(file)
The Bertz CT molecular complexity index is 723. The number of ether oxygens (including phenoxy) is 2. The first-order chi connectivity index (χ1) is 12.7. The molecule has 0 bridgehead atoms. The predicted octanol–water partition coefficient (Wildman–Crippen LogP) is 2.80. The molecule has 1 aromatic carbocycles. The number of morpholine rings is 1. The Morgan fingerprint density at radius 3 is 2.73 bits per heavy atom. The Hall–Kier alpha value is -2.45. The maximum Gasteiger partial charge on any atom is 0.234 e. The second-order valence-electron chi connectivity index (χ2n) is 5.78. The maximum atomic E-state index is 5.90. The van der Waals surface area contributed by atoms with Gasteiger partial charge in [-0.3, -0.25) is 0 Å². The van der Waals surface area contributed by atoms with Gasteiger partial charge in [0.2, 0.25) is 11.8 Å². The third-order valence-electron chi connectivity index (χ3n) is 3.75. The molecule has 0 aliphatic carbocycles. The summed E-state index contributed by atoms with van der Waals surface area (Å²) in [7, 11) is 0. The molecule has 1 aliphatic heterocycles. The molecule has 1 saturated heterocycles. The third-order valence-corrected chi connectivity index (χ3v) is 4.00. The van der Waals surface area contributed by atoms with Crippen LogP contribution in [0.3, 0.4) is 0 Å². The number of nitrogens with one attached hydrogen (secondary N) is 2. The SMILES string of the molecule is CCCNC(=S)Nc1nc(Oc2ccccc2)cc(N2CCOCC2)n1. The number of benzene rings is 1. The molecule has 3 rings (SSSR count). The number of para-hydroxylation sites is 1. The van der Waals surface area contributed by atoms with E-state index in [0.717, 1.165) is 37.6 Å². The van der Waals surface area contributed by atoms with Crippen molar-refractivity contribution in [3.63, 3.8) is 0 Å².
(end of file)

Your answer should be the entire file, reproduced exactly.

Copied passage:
The Bertz CT molecular complexity index is 723. The number of ether oxygens (including phenoxy) is 2. The first-order chi connectivity index (χ1) is 12.7. The molecule has 0 bridgehead atoms. The predicted octanol–water partition coefficient (Wildman–Crippen LogP) is 2.80. The molecule has 1 aromatic carbocycles. The number of morpholine rings is 1. The Morgan fingerprint density at radius 3 is 2.73 bits per heavy atom. The Hall–Kier alpha value is -2.45. The maximum Gasteiger partial charge on any atom is 0.234 e. The second-order valence-electron chi connectivity index (χ2n) is 5.78. The maximum atomic E-state index is 5.90. The van der Waals surface area contributed by atoms with Gasteiger partial charge in [-0.3, -0.25) is 0 Å². The van der Waals surface area contributed by atoms with Gasteiger partial charge in [0.2, 0.25) is 11.8 Å². The third-order valence-electron chi connectivity index (χ3n) is 3.75. The molecule has 0 aliphatic carbocycles. The summed E-state index contributed by atoms with van der Waals surface area (Å²) in [7, 11) is 0. The molecule has 1 aliphatic heterocycles. The molecule has 1 saturated heterocycles. The third-order valence-corrected chi connectivity index (χ3v) is 4.00. The van der Waals surface area contributed by atoms with Crippen LogP contribution in [0.3, 0.4) is 0 Å². The number of nitrogens with one attached hydrogen (secondary N) is 2. The SMILES string of the molecule is CCCNC(=S)Nc1nc(Oc2ccccc2)cc(N2CCOCC2)n1. The number of benzene rings is 1. The molecule has 3 rings (SSSR count). The number of para-hydroxylation sites is 1. The van der Waals surface area contributed by atoms with E-state index in [0.717, 1.165) is 37.6 Å². The van der Waals surface area contributed by atoms with Crippen molar-refractivity contribution in [3.63, 3.8) is 0 Å².